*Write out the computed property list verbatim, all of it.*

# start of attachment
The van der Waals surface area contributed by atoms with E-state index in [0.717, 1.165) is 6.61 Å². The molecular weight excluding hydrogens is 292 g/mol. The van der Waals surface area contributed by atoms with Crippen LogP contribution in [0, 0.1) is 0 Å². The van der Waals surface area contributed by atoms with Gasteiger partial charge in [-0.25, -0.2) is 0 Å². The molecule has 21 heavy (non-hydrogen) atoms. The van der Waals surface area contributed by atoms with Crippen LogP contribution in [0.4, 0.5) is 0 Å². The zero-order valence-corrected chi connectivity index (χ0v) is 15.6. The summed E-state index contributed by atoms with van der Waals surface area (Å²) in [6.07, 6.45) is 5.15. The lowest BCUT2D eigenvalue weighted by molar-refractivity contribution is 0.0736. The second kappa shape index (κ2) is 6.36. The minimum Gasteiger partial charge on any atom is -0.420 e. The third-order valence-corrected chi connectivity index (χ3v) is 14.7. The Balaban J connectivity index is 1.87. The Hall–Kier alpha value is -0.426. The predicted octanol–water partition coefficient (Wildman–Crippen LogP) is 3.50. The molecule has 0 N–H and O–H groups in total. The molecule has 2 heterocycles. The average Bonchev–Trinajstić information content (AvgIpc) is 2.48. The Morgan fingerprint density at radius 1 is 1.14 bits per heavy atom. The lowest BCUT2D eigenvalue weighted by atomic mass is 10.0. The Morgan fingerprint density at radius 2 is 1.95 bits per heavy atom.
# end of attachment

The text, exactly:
The van der Waals surface area contributed by atoms with E-state index in [0.717, 1.165) is 6.61 Å². The molecular weight excluding hydrogens is 292 g/mol. The van der Waals surface area contributed by atoms with Crippen LogP contribution in [0, 0.1) is 0 Å². The van der Waals surface area contributed by atoms with Gasteiger partial charge in [-0.25, -0.2) is 0 Å². The molecule has 21 heavy (non-hydrogen) atoms. The van der Waals surface area contributed by atoms with Crippen LogP contribution in [0.4, 0.5) is 0 Å². The zero-order valence-corrected chi connectivity index (χ0v) is 15.6. The summed E-state index contributed by atoms with van der Waals surface area (Å²) in [6.07, 6.45) is 5.15. The lowest BCUT2D eigenvalue weighted by molar-refractivity contribution is 0.0736. The second kappa shape index (κ2) is 6.36. The minimum Gasteiger partial charge on any atom is -0.420 e. The third-order valence-corrected chi connectivity index (χ3v) is 14.7. The Balaban J connectivity index is 1.87. The Hall–Kier alpha value is -0.426. The predicted octanol–water partition coefficient (Wildman–Crippen LogP) is 3.50. The molecule has 0 N–H and O–H groups in total. The molecule has 2 heterocycles. The average Bonchev–Trinajstić information content (AvgIpc) is 2.48. The Morgan fingerprint density at radius 1 is 1.14 bits per heavy atom. The lowest BCUT2D eigenvalue weighted by atomic mass is 10.0. The Morgan fingerprint density at radius 2 is 1.95 bits per heavy atom.